There are a few rules that apply to any meat. Follow them and you are well on your way to preparing an excellent meal:
For those of you who are not familiar with Magnolia Bakery, it is a well known bakery in New York City and they are famous for their yummy pastel frosted cupcakes. I believe they are credited with starting the "cupcake craze" of the 1990's.
I had a hankering for cake after watching Paula Deen make a ridiculous Red Velvet cake so I started leafing through my copy of
At Home with Magnolia: Classic American Recipes from the Owner of Magnolia Bakery by Allysa Torey. Notice these cupcakes as one of the cover pictures on the book.
My sister gave this to me a while back as a gift - thanks Em . It is a departure from Torey's other 2 books which are solely baking cookbooks. At Home with Magnolia is a collection of Torey's own recipes and includes some great looking lunch and dinner recipes as well as a good sized dessert section. Many of the savory recipes are Italian influenced (which is my personal favorite) and focus on using the seasonal farm fresh ingredients that she grows on her property in upstate New York. And of course, it includes a few of the cupcake and icebox cake recipes that made her famous. My only issue with this book is that is has too many non food related pictures. I say less pictures of inanimate objects and more pictures of the actual food.
You can find the recipe here. I chose this recipe because I wanted cake but did not want to leave my cave (a.k.a. my condo) to go to the store again and I happened to have a few spare oranges in the house. Perfect! I even had self rising flour - I was meant to make these cupcakes.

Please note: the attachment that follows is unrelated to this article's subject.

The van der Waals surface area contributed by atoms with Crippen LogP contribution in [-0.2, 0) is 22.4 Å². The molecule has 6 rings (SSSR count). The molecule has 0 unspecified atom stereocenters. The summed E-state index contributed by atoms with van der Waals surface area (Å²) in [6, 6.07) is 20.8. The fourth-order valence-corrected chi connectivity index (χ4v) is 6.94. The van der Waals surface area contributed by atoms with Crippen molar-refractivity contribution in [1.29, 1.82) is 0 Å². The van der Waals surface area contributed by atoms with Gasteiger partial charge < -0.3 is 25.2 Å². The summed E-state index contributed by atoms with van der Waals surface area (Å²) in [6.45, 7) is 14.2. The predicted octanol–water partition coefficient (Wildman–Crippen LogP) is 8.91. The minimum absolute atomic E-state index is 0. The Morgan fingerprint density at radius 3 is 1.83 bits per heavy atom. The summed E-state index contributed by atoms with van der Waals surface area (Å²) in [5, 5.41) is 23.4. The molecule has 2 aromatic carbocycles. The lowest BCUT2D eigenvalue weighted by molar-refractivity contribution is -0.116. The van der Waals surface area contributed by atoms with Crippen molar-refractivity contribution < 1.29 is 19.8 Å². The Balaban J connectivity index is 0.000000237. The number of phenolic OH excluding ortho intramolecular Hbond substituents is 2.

The recipe calls for orange zest and 1 cup of non pulpy orange juice. I used fresh orange juice and strained it. This reminded me that fresh orange juice really is tasty, so I juiced my remaining oranges and we drank it the next morning for a Sunday breakfast treat. Yum - it was good.
Besides the fresh juice, I did not stray from her recipe except that I halved it to make 12 cupcakes, used fat free milk for the frosting, and did not garnish with coconut. The fat free milk did not pose any problem with getting the frosting to the desired consistency and it tasted good - so you may as well save that fat.
I also added 1 drop of pink food coloring to my frosting to get a pastel pink frosting - really only 1 carefully added drop. Luckily, I actually exercised some restraint and patience otherwise I would have ended up with 80's neon pink frosted cupcakes. It almost happened people.